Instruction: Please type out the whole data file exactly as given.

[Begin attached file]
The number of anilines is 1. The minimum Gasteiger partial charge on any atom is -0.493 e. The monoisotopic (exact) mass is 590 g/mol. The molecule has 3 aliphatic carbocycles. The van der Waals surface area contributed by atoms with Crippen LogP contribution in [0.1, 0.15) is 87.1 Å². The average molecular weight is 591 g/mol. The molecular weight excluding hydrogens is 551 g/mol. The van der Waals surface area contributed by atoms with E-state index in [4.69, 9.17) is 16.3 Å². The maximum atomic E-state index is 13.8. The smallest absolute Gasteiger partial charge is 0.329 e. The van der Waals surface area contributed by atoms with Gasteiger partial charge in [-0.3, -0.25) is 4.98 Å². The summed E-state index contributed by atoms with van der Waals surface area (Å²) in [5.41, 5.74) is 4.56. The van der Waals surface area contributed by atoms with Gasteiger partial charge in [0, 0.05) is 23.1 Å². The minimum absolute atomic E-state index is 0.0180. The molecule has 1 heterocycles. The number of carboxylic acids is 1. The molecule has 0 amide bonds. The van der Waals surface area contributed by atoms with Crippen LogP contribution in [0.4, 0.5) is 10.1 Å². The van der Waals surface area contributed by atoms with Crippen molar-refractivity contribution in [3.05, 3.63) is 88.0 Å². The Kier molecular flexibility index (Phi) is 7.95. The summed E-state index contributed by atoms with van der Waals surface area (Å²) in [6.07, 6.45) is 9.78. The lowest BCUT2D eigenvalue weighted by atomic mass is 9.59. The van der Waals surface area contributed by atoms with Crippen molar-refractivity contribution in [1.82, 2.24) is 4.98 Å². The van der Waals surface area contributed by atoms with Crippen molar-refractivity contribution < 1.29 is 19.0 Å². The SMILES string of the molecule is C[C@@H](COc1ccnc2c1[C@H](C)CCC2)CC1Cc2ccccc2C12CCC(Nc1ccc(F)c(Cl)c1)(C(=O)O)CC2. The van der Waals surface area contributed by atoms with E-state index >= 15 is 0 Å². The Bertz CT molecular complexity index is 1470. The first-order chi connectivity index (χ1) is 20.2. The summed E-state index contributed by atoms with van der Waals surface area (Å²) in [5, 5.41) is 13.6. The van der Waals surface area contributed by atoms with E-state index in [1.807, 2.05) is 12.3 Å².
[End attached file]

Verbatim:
The number of anilines is 1. The minimum Gasteiger partial charge on any atom is -0.493 e. The monoisotopic (exact) mass is 590 g/mol. The molecule has 3 aliphatic carbocycles. The van der Waals surface area contributed by atoms with Crippen LogP contribution in [0.1, 0.15) is 87.1 Å². The average molecular weight is 591 g/mol. The molecular weight excluding hydrogens is 551 g/mol. The van der Waals surface area contributed by atoms with E-state index in [4.69, 9.17) is 16.3 Å². The maximum atomic E-state index is 13.8. The smallest absolute Gasteiger partial charge is 0.329 e. The van der Waals surface area contributed by atoms with Gasteiger partial charge in [-0.3, -0.25) is 4.98 Å². The summed E-state index contributed by atoms with van der Waals surface area (Å²) in [5.41, 5.74) is 4.56. The van der Waals surface area contributed by atoms with Gasteiger partial charge in [0, 0.05) is 23.1 Å². The minimum absolute atomic E-state index is 0.0180. The molecule has 1 heterocycles. The number of carboxylic acids is 1. The molecule has 0 amide bonds. The van der Waals surface area contributed by atoms with Crippen LogP contribution in [0.4, 0.5) is 10.1 Å². The van der Waals surface area contributed by atoms with Crippen molar-refractivity contribution in [3.05, 3.63) is 88.0 Å². The Kier molecular flexibility index (Phi) is 7.95. The summed E-state index contributed by atoms with van der Waals surface area (Å²) in [6.07, 6.45) is 9.78. The lowest BCUT2D eigenvalue weighted by atomic mass is 9.59. The van der Waals surface area contributed by atoms with Crippen molar-refractivity contribution in [1.82, 2.24) is 4.98 Å². The van der Waals surface area contributed by atoms with Crippen molar-refractivity contribution < 1.29 is 19.0 Å². The SMILES string of the molecule is C[C@@H](COc1ccnc2c1[C@H](C)CCC2)CC1Cc2ccccc2C12CCC(Nc1ccc(F)c(Cl)c1)(C(=O)O)CC2. The van der Waals surface area contributed by atoms with E-state index >= 15 is 0 Å². The Bertz CT molecular complexity index is 1470. The first-order chi connectivity index (χ1) is 20.2. The summed E-state index contributed by atoms with van der Waals surface area (Å²) in [5, 5.41) is 13.6. The van der Waals surface area contributed by atoms with E-state index in [1.807, 2.05) is 12.3 Å².